May 17th, 2011 at 4:21 pm
Jesus performed many miracles in his three-year ministry, but only two of them are recorded in all four Gospels – the resurrection and the feeding of the 5,000.
It is clear that the resurrection is an essential part of the Christian faith, and its treatment by all of the Gospel writers is not surprising. But the universal coverage of the feeding miracle is often overlooked. If the authors of all of the Gospels believed that this act of grace was such an essential aspect of who Jesus was, perhaps we should give it similar prominence in our faith and ministries.
One in four children in Texas does not know whether or not he or she will have food for their next meal, a condition known as food insecurity. Texas has the second highest food insecurity rate among children in the nation.
A recent study by Baylor School of Social Work graduate student Ashley Castillo shows that 62 percent of congregation members across denominations would be more involved directly in combating hunger if they knew tangible ways to help. The Texas Hunger Initiative (THI) can inform such potential volunteers of ways they can be involved through partnerships, information sharing and resource networking.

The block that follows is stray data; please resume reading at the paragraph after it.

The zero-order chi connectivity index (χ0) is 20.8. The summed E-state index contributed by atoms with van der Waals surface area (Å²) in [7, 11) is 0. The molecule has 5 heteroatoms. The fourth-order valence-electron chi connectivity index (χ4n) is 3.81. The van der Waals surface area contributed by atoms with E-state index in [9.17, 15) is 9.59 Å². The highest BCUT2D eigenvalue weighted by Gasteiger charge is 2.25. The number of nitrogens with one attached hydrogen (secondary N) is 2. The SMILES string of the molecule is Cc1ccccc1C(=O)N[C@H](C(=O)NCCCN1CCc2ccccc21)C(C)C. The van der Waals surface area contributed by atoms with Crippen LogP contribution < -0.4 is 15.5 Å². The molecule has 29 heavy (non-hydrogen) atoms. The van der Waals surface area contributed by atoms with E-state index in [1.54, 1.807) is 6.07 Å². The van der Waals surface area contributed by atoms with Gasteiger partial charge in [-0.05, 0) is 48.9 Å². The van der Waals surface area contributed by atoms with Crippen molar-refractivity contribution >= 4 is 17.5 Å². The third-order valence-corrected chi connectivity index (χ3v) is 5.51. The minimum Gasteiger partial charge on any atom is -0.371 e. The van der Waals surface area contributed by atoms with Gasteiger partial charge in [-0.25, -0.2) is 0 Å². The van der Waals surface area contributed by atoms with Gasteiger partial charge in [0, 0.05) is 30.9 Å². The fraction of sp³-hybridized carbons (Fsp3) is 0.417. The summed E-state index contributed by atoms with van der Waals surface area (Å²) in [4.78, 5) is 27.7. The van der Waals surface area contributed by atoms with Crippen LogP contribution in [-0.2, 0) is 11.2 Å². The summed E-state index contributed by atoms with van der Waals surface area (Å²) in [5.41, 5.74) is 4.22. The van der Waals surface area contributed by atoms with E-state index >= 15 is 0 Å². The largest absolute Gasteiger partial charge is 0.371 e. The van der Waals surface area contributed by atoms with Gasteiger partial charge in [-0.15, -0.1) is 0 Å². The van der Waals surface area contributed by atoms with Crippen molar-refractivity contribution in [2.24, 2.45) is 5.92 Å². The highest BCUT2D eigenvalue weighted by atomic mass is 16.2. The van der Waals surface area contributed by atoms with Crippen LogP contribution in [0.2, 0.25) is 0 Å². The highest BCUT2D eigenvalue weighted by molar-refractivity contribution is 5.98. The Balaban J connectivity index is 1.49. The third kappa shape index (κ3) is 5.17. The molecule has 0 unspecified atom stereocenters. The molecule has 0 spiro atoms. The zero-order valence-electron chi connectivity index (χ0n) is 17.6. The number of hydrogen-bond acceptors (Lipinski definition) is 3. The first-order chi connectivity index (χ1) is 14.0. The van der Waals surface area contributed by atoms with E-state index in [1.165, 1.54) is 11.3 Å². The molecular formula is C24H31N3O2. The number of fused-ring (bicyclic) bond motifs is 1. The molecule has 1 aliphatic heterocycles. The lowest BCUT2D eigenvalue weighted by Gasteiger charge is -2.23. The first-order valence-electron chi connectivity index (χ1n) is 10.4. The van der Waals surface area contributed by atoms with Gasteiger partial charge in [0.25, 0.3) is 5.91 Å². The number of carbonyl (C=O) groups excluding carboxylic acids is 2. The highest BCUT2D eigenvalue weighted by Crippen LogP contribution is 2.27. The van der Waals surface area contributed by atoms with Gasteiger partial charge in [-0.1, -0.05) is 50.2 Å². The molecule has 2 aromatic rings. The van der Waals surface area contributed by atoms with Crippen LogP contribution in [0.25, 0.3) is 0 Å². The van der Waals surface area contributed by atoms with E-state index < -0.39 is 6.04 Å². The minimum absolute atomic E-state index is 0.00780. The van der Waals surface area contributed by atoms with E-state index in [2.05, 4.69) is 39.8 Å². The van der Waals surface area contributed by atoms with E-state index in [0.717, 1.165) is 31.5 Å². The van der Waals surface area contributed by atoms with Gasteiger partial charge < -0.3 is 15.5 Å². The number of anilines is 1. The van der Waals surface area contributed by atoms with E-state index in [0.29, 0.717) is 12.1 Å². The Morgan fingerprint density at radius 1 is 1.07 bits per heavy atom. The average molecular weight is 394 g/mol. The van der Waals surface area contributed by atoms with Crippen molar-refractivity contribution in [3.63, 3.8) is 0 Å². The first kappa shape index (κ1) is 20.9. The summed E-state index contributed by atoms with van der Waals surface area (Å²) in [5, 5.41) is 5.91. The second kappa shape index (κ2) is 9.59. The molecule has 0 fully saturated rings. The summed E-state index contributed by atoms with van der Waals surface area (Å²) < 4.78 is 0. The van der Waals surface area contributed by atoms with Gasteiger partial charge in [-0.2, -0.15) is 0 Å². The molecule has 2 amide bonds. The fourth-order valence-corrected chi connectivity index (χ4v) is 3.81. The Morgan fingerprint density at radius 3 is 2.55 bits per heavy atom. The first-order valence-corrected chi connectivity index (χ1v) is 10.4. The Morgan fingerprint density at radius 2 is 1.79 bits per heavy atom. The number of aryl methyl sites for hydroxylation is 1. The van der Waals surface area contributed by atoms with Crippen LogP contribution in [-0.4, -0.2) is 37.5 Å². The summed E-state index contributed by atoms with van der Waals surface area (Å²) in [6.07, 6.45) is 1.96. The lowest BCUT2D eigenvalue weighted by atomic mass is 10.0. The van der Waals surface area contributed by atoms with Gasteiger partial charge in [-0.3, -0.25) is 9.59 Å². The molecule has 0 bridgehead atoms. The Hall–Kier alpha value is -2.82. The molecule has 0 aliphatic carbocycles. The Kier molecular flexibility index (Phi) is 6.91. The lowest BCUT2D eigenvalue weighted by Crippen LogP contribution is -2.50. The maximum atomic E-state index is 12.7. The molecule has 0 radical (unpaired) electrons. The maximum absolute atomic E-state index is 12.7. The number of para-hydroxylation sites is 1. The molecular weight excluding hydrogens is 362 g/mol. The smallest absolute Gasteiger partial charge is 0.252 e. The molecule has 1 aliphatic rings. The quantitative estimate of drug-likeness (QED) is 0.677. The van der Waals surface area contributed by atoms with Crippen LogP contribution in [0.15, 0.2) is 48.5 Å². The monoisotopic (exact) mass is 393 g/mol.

Our children need your help. We need churches to participate in helping to eliminate childhood hunger, and there are specific ways they can step up to that challenge.
The most tangible and impactful way is through summer feeding sites. During the school year there are 2.8 million Texas students on the free or reduced lunch program, which provides breakfast and lunch five days a week. These students often go without consistent meals on the weekends and holidays. The summer break is a particularly difficult time for such students.
If a church is located in an area where 50 percent or more of children under 18 are eligible for the free or reduced lunch program, that church can be reimbursed for two meals served to a child each day, regardless of the child’s eligibility. Churches can choose to prepare their meals in house and be reimbursed, or they can be a distribution site where meals are provided by an outside sponsor.
THI recognizes that not every church is located in such an area, nor has the necessary space or resources to be a stand-alone summer feeding site. There are still ways that a church can participate.
It is our hope that such congregations get involved in the summer feeding program by providing additional volunteers, financial assistance, transportation services, marketing and networking to churches or community-based organizations that are summer meal sites.
If you are interested in becoming a summer feeding site, volunteering at an existing site or learning more, visit the Texas Hunger Initiative website (www.texashunger.org) or contact THI at email@example.com.
Written by Danny Steis, Communications Coordinator of Texas Hunger Initiative.